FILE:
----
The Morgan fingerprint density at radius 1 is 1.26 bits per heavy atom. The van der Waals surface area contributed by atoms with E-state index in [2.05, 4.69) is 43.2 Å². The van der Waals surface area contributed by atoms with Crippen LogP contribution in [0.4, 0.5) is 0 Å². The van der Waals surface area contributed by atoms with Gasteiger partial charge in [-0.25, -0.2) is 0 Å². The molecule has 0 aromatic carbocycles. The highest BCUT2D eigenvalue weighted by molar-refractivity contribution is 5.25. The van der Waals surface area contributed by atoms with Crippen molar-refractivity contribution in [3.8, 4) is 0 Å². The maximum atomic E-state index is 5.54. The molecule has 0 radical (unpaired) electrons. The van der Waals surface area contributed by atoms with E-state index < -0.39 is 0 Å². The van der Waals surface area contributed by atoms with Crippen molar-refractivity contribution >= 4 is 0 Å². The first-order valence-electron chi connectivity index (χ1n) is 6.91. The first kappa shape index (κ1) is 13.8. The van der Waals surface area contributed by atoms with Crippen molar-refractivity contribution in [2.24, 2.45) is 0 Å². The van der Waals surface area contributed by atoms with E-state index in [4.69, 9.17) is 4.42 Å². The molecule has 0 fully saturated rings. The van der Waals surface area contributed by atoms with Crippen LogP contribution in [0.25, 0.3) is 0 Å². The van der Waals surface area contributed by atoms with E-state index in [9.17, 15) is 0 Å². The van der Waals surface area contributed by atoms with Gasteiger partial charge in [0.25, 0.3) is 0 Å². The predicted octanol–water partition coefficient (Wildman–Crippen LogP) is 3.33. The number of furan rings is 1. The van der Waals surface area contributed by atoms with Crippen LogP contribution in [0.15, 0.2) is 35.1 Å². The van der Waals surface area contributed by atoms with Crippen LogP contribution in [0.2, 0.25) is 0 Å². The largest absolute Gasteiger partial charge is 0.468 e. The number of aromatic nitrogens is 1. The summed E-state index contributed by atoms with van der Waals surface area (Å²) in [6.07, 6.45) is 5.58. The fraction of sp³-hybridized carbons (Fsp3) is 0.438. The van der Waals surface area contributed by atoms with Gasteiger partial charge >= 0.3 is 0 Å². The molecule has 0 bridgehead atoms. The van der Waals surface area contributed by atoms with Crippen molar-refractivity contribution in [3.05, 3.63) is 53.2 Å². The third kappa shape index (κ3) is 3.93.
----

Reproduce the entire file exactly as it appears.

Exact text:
The Morgan fingerprint density at radius 1 is 1.26 bits per heavy atom. The van der Waals surface area contributed by atoms with E-state index in [2.05, 4.69) is 43.2 Å². The van der Waals surface area contributed by atoms with Crippen LogP contribution in [0.4, 0.5) is 0 Å². The van der Waals surface area contributed by atoms with Gasteiger partial charge in [-0.25, -0.2) is 0 Å². The molecule has 0 aromatic carbocycles. The highest BCUT2D eigenvalue weighted by molar-refractivity contribution is 5.25. The van der Waals surface area contributed by atoms with Crippen molar-refractivity contribution in [3.8, 4) is 0 Å². The maximum atomic E-state index is 5.54. The molecule has 0 radical (unpaired) electrons. The van der Waals surface area contributed by atoms with E-state index < -0.39 is 0 Å². The van der Waals surface area contributed by atoms with Crippen molar-refractivity contribution >= 4 is 0 Å². The first-order valence-electron chi connectivity index (χ1n) is 6.91. The first kappa shape index (κ1) is 13.8. The van der Waals surface area contributed by atoms with Crippen molar-refractivity contribution in [2.24, 2.45) is 0 Å². The van der Waals surface area contributed by atoms with E-state index in [4.69, 9.17) is 4.42 Å². The molecule has 0 fully saturated rings. The van der Waals surface area contributed by atoms with Crippen LogP contribution in [0.25, 0.3) is 0 Å². The van der Waals surface area contributed by atoms with E-state index in [9.17, 15) is 0 Å². The van der Waals surface area contributed by atoms with Gasteiger partial charge in [0.25, 0.3) is 0 Å². The predicted octanol–water partition coefficient (Wildman–Crippen LogP) is 3.33. The number of furan rings is 1. The van der Waals surface area contributed by atoms with Crippen LogP contribution in [0.15, 0.2) is 35.1 Å². The van der Waals surface area contributed by atoms with Crippen LogP contribution in [0.2, 0.25) is 0 Å². The largest absolute Gasteiger partial charge is 0.468 e. The number of aromatic nitrogens is 1. The summed E-state index contributed by atoms with van der Waals surface area (Å²) in [6.07, 6.45) is 5.58. The fraction of sp³-hybridized carbons (Fsp3) is 0.438. The van der Waals surface area contributed by atoms with Gasteiger partial charge >= 0.3 is 0 Å². The molecule has 0 bridgehead atoms. The van der Waals surface area contributed by atoms with Crippen molar-refractivity contribution in [3.05, 3.63) is 53.2 Å². The third kappa shape index (κ3) is 3.93.